Forgot your password?

We just sent you an email, containing instructions for how to reset your password.

Sign in

  • To know him was to see his smile
    feel his warmth, his thick
    soft hands, his keen blue eyes
    watching, welcoming,
    as you spoke, as you answered his
    "How are you?" Because,
    He really did want you to answer.
    He was my doctor.
    He was my Dad's doctor.
    Dr. Christ.

    We, together sometimes, would visit him, far away
    in the big city
    we, two,
    bound by one thing,
    one word,
    Such a harsh word then,
    so unknown now.
    My Dad was struck down, as they said;
    survived a war and all its invasions
    only to be felled one hot summer evening.
    He lost his legs, as he'd say,
    and the family focused on him
    to help his recovery, to pray.
    I was too young to know,
    just two, then three.
    It was then they figured out
    that maybe there was a reason
    I rather would crawl than walk.

    My Dad and I would visit him,
    our doctor,
    Dr. Christ.
    I was five or six
    when they straightened me out on that one.
    I thought he really was
    the brother of Jesus,
    the way he'd lay his hands on my legs,
    or stretch my muscles,
    the way he'd prod and wiggle my knees and ankles
    or have me walk
    without the hand rails.
    "Grice, Geoffrey," they said with a laugh. "'G' not 'C.'"

    And so my Dad and I would visit him,
    our doctor,
    in his green-walled office
    with the high leather table
    that would squeak when I
    sat down,
    grip my skin as I moved,
    the room smelling so clean,
    like no smell at all.
    My Dad would wait outside
    then, it'd be his turn.
    Later, we'd drive in the long night's silence,
    and when I awoke, I'd be home,
    and my Mom would help me
    He would write sometimes, Dr. Christ,
    to say hello, to ask whether
    I was doing my exercises.
    He'd prescribed skating,
    lots of skating,
    pushing a green chair across the pond,
    and swimming,
    laps down at the lake,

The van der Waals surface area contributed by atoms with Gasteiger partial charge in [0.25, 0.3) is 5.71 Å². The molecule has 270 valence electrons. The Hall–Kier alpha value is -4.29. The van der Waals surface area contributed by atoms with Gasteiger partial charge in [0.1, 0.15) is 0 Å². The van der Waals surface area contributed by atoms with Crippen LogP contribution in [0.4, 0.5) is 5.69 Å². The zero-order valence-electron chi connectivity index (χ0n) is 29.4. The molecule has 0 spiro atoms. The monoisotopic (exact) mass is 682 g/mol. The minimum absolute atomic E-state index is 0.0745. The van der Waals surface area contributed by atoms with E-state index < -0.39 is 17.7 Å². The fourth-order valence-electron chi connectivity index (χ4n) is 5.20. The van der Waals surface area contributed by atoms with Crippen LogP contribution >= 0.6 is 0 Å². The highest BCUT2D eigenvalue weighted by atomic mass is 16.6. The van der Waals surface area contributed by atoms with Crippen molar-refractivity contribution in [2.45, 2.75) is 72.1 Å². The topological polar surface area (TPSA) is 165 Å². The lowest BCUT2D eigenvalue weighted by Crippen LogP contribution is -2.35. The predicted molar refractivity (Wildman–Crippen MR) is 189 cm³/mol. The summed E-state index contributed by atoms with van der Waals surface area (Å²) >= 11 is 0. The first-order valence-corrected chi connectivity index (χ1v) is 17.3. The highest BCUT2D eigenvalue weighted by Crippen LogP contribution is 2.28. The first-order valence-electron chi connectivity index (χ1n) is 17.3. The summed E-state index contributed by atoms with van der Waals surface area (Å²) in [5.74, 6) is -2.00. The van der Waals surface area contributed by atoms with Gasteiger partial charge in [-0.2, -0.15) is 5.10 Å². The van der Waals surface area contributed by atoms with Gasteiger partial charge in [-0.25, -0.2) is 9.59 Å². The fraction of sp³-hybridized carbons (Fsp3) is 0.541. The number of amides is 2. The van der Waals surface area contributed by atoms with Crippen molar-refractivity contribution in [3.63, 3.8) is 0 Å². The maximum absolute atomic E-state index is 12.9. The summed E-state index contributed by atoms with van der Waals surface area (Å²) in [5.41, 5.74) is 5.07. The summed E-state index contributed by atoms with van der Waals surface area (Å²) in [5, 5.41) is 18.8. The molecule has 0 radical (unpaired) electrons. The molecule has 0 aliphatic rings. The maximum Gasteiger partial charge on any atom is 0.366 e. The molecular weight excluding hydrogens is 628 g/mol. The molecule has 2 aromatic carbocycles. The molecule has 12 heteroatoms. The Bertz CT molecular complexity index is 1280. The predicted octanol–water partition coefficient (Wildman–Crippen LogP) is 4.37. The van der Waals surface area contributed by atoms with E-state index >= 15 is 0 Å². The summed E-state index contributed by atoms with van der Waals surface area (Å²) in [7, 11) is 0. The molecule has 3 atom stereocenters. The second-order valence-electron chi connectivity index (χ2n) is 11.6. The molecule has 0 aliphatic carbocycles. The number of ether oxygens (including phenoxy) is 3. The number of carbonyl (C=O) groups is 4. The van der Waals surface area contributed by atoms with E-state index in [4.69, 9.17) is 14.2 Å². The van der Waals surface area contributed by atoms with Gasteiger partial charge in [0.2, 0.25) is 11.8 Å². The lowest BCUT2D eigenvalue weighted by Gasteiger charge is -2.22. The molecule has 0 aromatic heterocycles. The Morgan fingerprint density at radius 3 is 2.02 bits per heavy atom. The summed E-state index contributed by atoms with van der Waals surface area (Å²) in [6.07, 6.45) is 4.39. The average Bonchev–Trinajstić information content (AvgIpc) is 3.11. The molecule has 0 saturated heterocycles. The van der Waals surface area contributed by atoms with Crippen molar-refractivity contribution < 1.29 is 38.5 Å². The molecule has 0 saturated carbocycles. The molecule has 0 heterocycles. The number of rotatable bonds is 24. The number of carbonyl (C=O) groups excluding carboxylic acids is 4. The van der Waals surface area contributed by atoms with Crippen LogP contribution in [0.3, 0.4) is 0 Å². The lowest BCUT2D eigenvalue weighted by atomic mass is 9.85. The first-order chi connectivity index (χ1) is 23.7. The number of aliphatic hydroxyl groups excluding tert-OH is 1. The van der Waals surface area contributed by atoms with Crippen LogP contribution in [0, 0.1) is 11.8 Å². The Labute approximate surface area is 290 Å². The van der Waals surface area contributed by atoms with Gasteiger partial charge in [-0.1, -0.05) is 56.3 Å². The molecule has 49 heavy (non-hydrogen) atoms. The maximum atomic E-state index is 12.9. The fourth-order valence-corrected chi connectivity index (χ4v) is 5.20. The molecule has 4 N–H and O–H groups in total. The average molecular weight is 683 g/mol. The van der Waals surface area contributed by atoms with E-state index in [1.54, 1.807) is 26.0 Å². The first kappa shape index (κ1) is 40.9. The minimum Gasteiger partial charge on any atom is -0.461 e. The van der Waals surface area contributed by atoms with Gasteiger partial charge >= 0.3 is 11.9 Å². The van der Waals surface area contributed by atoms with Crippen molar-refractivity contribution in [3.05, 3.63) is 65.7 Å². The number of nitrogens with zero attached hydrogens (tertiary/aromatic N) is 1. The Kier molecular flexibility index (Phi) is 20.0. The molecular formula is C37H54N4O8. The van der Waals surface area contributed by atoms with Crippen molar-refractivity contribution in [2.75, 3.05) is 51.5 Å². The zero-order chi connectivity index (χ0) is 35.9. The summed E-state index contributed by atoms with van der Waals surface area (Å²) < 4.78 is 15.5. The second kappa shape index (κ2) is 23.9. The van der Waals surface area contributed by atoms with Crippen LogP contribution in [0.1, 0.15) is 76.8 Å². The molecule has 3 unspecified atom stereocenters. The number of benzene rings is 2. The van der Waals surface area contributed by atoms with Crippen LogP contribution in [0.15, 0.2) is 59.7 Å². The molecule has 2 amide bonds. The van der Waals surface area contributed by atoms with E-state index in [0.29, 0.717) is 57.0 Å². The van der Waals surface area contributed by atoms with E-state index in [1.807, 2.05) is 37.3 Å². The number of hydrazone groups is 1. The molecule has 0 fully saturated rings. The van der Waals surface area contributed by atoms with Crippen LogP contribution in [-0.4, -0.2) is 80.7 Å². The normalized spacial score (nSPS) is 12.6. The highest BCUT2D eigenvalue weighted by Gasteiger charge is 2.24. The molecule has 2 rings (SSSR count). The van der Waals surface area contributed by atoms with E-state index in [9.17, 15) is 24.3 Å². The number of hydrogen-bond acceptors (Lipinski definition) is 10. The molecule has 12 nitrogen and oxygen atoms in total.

back and forth between the float lines.

    When I was 9 the threat
    of a brace was long gone, and,
    one day,
    Dr. Christ came to see us at home,
    My Dad and me,
    our doctor.
    He saw Dad first and then me,
    "How are you?" he asked, and
    ushered me outside,
    his thick, soft hands guiding the way out back
    to the lawn,
    our two-acre lawn that went to the field.
    It was a cold early fall day,
    crisp leaves, gray wind. October.
    "Run to the hedgerow and back," he said.
    "Can you do that? Can you do that without falling?"
    I took off,
    all the way in the tall grass
    almost tripping
    but not
    all the way back
    without falling
    first time
    He raised me up to the sky and,
    as I slipped down in his grasp,
    I felt the stubble of his beard against my cheek,
    and he held me close and said,
    in my ear,
    "Don't ever stop trying, Geoffrey. Don't ever stop trying."

    He stayed for early supper
    and then was off
    he had a drive ahead
    and a plane to catch
    he was going to see his daughter.
    But his plane never made it,
    forty-seven seconds from takeoff,
    it ran into a flock of starlings
    and came down in the bay.
    A murmuration of starlings.
    • Share

    Connected stories:


Collections let you gather your favorite stories into shareable groups.

To collect stories, please become a Citizen.

    Copy and paste this embed code into your web page:

    px wide
    px tall
    Send this story to a friend:
    Would you like to send another?

      To retell stories, please .

        Sprouting stories lets you respond with a story of your own — like telling stories ’round a campfire.

        To sprout stories, please .

            Better browser, please.

            To view Cowbird, please use the latest version of Chrome, Safari, Firefox, Opera, or Internet Explorer.